LUCERNE.- Valérie Favre has assembled a bizarre troupe of she-bunnies, little girls, so-called idiots, cockroaches seen under a magnifying glass, Füsslis three witches, an actual Secret Service for the Queen (the title of one of her pictures), to develop enigmatic stories in her mostly large-format paintings. Basically, the artist said recently, I keep writing the same novel. It plays out between deserted car parks and Grimm-like fairy-tale forests, and moves along the ridge that separates the big emotions from the latent absurdity of the world, always aware of the abyss of everyday madness.
Valérie Favres serial working method testifies to the significance of the media of literature, theatre and film to her work and, along with the violent painting, to an intense engagement with her subjectmatter. After a career in theatre and film in Paris, including some time in the circle around Jean-Luc Godard, the artist, born in French-speaking Switzerland in 1959, found her way back to painting. She did so as the consequence of a deliberate act of transformation from interpreter to author. Since 1998 the artist has lived and worked in Berlin.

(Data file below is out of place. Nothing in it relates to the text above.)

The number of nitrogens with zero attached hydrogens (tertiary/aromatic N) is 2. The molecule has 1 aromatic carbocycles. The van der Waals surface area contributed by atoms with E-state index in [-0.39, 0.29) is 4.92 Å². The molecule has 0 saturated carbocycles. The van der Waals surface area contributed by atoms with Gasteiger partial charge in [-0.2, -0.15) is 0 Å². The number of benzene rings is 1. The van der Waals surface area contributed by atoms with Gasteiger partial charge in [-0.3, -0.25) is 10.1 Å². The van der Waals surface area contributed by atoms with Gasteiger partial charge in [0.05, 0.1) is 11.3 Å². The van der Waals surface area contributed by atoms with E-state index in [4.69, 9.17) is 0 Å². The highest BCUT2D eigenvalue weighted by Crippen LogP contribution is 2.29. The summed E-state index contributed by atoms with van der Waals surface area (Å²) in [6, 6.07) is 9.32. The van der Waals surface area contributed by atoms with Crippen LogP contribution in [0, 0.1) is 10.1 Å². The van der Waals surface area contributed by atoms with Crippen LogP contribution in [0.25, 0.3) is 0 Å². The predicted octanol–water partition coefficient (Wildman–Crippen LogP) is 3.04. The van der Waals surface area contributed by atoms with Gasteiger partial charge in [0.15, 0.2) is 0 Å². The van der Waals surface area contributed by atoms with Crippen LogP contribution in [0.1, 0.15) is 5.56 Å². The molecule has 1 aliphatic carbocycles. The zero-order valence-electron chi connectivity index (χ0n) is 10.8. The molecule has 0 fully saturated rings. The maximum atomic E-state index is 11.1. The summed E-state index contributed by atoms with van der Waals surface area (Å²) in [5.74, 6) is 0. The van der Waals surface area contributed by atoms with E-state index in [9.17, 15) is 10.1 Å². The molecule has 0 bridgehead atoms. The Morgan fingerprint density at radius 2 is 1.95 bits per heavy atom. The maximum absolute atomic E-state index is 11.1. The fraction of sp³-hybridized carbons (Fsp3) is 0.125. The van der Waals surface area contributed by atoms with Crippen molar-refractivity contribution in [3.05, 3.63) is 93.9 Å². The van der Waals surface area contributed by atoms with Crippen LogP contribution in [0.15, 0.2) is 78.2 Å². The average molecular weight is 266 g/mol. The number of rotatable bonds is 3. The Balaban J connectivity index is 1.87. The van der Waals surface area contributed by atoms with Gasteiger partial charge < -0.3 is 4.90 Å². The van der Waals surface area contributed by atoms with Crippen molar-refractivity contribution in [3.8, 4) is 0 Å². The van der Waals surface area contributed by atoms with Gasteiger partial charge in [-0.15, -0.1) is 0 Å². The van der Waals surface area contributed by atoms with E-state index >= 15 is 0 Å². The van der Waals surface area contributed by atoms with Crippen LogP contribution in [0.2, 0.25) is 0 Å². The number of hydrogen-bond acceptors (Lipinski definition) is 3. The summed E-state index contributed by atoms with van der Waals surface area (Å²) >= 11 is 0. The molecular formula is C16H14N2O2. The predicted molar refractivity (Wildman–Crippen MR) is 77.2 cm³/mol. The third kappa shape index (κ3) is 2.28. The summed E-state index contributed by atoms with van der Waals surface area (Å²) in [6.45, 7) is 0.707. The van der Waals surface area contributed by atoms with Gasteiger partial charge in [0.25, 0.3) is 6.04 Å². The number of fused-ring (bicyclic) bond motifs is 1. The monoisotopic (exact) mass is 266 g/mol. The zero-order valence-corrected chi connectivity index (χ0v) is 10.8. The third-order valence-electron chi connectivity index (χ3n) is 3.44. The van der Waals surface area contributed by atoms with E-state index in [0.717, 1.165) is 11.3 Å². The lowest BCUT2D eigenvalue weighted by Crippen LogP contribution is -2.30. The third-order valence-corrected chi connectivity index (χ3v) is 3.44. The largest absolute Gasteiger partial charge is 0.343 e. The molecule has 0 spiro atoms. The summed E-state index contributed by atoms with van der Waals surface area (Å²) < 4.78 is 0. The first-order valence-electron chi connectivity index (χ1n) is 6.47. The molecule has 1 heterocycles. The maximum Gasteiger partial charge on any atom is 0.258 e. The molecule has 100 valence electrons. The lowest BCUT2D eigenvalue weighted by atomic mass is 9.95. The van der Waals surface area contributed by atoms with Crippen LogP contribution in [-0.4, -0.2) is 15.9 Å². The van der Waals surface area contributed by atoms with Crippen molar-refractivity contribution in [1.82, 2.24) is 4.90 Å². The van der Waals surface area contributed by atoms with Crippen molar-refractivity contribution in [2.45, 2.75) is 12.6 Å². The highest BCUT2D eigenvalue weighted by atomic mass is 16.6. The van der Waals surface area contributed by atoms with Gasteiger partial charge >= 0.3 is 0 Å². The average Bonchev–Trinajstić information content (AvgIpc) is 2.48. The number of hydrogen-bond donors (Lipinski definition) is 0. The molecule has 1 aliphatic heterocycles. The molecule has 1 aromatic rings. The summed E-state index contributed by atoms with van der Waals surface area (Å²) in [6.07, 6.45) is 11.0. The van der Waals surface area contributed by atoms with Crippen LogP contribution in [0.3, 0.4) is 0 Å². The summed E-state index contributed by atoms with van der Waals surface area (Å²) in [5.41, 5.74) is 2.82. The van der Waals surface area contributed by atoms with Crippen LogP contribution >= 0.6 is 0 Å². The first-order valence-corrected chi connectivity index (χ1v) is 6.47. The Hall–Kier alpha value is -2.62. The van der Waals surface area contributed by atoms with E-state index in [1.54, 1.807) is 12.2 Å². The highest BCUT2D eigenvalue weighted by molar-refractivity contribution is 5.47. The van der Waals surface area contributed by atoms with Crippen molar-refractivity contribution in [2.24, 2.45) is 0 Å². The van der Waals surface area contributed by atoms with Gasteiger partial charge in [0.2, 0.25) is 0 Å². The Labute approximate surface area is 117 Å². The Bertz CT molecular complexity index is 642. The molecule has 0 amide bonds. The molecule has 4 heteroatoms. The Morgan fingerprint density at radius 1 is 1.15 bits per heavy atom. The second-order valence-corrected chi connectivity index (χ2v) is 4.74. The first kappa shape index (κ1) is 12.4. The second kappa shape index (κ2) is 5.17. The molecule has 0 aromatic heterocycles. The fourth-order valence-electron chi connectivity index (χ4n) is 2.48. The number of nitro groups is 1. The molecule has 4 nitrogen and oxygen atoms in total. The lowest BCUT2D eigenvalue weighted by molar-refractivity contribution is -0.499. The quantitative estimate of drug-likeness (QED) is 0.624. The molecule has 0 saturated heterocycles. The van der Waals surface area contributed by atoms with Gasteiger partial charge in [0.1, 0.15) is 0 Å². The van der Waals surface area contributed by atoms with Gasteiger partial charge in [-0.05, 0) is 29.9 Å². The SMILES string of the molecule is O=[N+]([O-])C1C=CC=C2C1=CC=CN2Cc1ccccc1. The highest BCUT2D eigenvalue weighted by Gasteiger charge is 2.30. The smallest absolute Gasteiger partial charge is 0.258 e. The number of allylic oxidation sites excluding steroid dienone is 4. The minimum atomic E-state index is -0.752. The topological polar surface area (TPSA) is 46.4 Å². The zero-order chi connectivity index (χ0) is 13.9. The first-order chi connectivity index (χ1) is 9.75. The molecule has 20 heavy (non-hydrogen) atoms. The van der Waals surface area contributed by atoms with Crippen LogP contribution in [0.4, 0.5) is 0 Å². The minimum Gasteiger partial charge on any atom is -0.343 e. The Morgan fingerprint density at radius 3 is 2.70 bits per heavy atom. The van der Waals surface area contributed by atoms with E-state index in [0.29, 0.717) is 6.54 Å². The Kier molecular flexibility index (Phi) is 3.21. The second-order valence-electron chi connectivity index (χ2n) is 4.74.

This first comprehensive exhibition by Valérie Favre includes over 100 paintings, some of them largeformat, from the past 15 years, and also includes a number of drawings as well as an object. This is also her first appearance in a Swiss museum.
Curated by Peter Fischer, organised in collaboration with the Carré dArt-Musée dArt contemporain Nîmes.